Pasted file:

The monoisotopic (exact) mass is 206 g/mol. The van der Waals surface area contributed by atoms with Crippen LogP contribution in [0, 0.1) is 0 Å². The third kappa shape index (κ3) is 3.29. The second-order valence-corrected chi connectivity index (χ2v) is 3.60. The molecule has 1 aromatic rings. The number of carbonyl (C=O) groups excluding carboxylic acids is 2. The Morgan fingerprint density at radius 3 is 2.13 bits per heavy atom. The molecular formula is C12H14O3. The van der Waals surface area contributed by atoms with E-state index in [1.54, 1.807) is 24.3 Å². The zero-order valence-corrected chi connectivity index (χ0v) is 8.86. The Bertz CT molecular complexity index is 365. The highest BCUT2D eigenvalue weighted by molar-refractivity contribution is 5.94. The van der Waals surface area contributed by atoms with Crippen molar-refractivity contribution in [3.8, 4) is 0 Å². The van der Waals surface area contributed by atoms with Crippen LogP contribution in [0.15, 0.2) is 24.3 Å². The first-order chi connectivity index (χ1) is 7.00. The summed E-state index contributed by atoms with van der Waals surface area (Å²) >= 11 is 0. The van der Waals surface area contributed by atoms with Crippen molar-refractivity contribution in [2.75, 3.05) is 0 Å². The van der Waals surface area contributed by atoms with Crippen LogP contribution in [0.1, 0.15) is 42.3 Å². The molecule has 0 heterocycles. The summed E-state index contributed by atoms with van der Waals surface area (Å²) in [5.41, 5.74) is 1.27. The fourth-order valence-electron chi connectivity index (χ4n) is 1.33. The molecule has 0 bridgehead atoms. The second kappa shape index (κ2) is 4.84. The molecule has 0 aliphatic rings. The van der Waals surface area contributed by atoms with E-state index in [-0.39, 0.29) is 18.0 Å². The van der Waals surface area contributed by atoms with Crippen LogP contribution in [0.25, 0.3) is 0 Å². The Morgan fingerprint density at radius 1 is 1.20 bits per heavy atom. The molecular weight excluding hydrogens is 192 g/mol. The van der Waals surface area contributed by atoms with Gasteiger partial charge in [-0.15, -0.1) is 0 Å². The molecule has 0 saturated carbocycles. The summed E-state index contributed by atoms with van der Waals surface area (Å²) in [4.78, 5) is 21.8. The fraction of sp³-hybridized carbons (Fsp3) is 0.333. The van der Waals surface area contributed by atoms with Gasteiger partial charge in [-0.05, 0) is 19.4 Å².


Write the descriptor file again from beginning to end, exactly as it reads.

The monoisotopic (exact) mass is 206 g/mol. The van der Waals surface area contributed by atoms with Crippen LogP contribution in [0, 0.1) is 0 Å². The third kappa shape index (κ3) is 3.29. The second-order valence-corrected chi connectivity index (χ2v) is 3.60. The molecule has 1 aromatic rings. The number of carbonyl (C=O) groups excluding carboxylic acids is 2. The Morgan fingerprint density at radius 3 is 2.13 bits per heavy atom. The molecular formula is C12H14O3. The van der Waals surface area contributed by atoms with E-state index in [1.54, 1.807) is 24.3 Å². The zero-order valence-corrected chi connectivity index (χ0v) is 8.86. The Bertz CT molecular complexity index is 365. The highest BCUT2D eigenvalue weighted by molar-refractivity contribution is 5.94. The van der Waals surface area contributed by atoms with Crippen molar-refractivity contribution in [3.8, 4) is 0 Å². The van der Waals surface area contributed by atoms with Crippen LogP contribution in [0.15, 0.2) is 24.3 Å². The first-order chi connectivity index (χ1) is 7.00. The summed E-state index contributed by atoms with van der Waals surface area (Å²) >= 11 is 0. The van der Waals surface area contributed by atoms with Crippen molar-refractivity contribution in [2.75, 3.05) is 0 Å². The van der Waals surface area contributed by atoms with Crippen LogP contribution in [0.1, 0.15) is 42.3 Å². The molecule has 0 heterocycles. The summed E-state index contributed by atoms with van der Waals surface area (Å²) in [5.41, 5.74) is 1.27. The fourth-order valence-electron chi connectivity index (χ4n) is 1.33. The molecule has 0 bridgehead atoms. The second kappa shape index (κ2) is 4.84. The molecule has 0 aliphatic rings. The van der Waals surface area contributed by atoms with E-state index in [-0.39, 0.29) is 18.0 Å². The van der Waals surface area contributed by atoms with Crippen LogP contribution in [0.25, 0.3) is 0 Å². The Morgan fingerprint density at radius 1 is 1.20 bits per heavy atom. The molecular weight excluding hydrogens is 192 g/mol. The van der Waals surface area contributed by atoms with Gasteiger partial charge in [-0.15, -0.1) is 0 Å². The molecule has 0 saturated carbocycles. The summed E-state index contributed by atoms with van der Waals surface area (Å²) in [4.78, 5) is 21.8. The fraction of sp³-hybridized carbons (Fsp3) is 0.333. The van der Waals surface area contributed by atoms with Gasteiger partial charge in [-0.05, 0) is 19.4 Å².